We have a new kitchen to get to know and, now that we’re settled into it, are having a lot of fun playing with new things and cooking up old favorites. Here are a few recipes that we’ve been loving lately.
- There is no better way to test out a new oven than watching pita bread puff up. I make this recipe with all whole wheat flour.
- My new favorite trick for breakfast, lunch boxes, and on the go meals is this omelet. Even the t-ball team loved it. (Whew, kids are sometimes the hardest critics.)
- Steam! Oh, be still my heart. I have a new toy. I’ve been learning how to cook in a steam oven. I’m loading it with fish, rice, and veggies in it, and instantly making a ridiculously easy and fresh meal. The biggest surprise is that now I can make oatmeal at the push of a button with no pan to clean. I have used this ratio with success: 2 cups water, 1 cup steel cut oats, 1 tbls. buttermilk. Mix it all up in a metal cake pan. Put it in the steam oven the night before. Program it to be done when you wake, cooking for 20 minutes at 212. I have also made yogurt and can’t wait to can and dehydrate in this one stop gadget.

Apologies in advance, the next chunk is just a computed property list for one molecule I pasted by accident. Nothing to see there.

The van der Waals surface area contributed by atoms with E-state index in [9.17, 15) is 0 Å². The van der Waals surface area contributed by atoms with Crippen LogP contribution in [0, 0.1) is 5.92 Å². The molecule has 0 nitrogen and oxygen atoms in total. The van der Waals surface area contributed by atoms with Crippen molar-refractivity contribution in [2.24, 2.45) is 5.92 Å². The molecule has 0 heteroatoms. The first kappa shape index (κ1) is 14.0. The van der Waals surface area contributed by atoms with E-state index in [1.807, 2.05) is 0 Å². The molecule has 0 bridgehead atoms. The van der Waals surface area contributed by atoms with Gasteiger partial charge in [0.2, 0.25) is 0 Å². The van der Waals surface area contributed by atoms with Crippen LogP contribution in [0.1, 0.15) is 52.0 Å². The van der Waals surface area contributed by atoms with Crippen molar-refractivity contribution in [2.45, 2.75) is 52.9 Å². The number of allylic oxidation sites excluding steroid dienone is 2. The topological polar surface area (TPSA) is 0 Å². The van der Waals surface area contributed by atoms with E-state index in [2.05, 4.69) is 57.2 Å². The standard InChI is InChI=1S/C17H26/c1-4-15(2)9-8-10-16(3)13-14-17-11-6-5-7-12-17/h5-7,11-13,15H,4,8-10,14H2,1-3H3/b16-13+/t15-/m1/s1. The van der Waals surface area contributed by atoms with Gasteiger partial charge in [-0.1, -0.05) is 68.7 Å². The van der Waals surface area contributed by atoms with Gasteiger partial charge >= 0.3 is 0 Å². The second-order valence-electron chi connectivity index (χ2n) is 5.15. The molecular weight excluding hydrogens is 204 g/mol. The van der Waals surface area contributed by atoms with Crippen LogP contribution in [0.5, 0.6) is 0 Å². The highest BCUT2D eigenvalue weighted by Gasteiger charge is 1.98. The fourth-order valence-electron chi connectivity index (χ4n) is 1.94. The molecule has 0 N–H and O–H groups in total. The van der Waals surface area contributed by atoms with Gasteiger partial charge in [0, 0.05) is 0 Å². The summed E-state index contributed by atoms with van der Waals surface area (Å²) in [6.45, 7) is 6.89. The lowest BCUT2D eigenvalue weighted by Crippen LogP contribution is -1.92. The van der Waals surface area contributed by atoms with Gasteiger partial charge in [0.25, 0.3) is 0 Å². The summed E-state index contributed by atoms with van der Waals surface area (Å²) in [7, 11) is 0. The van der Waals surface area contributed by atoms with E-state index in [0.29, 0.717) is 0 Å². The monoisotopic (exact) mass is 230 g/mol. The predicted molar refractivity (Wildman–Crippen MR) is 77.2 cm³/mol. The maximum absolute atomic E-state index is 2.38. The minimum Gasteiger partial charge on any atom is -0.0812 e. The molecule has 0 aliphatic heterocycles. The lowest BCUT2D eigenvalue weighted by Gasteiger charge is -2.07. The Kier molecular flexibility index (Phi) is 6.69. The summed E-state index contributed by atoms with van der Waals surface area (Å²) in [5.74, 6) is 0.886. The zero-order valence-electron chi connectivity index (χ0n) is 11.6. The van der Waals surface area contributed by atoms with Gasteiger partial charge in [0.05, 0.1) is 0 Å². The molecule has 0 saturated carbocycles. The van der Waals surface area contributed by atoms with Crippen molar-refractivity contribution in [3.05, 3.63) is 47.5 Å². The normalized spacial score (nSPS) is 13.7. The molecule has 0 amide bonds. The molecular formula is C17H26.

- I’m not going to lie, there’s been a fair amount of homemade ice cream to get through the busy days. But, there’s also been this healthier, quick smoothie.
- Still making pizza with this recipe often. These days, when there are kids around, they get topped any old way.65￼
- How did I miss the avocado toast craze? Where have I been? I’m now working to make up for lost time with this stand by.
- And some days, you just have to treat yourself and let someone else make the coffee. Thanks, Hitchcock Deli. Wow. Just wow.
What’s happening in your kitchen? Hope it’s full of spring goodness and the promise of (fruitful!) summer days.
Our Farmers’ Market opens this weekend. This, for our family, marks the true beginning of spring and brings new hope for dinner. So, for one last time this winter, I bring you a kale and cabbage recipe. Soon, soon we will have new veggies in our basket and in our bellies!